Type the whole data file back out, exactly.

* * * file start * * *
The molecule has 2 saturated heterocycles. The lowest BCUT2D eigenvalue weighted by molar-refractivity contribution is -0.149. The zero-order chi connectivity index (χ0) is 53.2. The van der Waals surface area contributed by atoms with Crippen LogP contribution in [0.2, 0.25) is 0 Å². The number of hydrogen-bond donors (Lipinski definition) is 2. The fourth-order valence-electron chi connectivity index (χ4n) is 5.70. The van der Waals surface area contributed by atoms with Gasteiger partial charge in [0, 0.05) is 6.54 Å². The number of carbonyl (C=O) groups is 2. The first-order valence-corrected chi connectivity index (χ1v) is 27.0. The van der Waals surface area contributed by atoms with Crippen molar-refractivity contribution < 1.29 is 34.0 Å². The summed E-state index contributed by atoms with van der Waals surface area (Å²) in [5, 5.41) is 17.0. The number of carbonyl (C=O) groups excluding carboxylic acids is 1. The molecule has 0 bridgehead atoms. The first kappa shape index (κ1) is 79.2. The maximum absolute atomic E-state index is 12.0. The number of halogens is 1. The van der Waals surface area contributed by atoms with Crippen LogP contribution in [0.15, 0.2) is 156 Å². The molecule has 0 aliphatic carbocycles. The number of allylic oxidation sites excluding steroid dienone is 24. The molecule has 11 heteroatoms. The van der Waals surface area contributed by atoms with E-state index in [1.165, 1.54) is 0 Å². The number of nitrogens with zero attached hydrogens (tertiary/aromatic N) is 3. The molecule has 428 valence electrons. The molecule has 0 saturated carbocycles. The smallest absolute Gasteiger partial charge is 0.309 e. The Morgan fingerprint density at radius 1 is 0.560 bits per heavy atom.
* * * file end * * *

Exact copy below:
The molecule has 2 saturated heterocycles. The lowest BCUT2D eigenvalue weighted by molar-refractivity contribution is -0.149. The zero-order chi connectivity index (χ0) is 53.2. The van der Waals surface area contributed by atoms with Crippen LogP contribution in [0.2, 0.25) is 0 Å². The number of hydrogen-bond donors (Lipinski definition) is 2. The fourth-order valence-electron chi connectivity index (χ4n) is 5.70. The van der Waals surface area contributed by atoms with Gasteiger partial charge in [0, 0.05) is 6.54 Å². The number of carbonyl (C=O) groups is 2. The first-order valence-corrected chi connectivity index (χ1v) is 27.0. The van der Waals surface area contributed by atoms with Crippen molar-refractivity contribution < 1.29 is 34.0 Å². The summed E-state index contributed by atoms with van der Waals surface area (Å²) in [5, 5.41) is 17.0. The number of carbonyl (C=O) groups excluding carboxylic acids is 1. The molecule has 0 bridgehead atoms. The first kappa shape index (κ1) is 79.2. The maximum absolute atomic E-state index is 12.0. The number of halogens is 1. The van der Waals surface area contributed by atoms with Crippen LogP contribution in [0.15, 0.2) is 156 Å². The molecule has 0 aliphatic carbocycles. The number of allylic oxidation sites excluding steroid dienone is 24. The molecule has 11 heteroatoms. The van der Waals surface area contributed by atoms with E-state index in [1.165, 1.54) is 0 Å². The number of nitrogens with zero attached hydrogens (tertiary/aromatic N) is 3. The molecule has 428 valence electrons. The molecule has 0 saturated carbocycles. The smallest absolute Gasteiger partial charge is 0.309 e. The Morgan fingerprint density at radius 1 is 0.560 bits per heavy atom.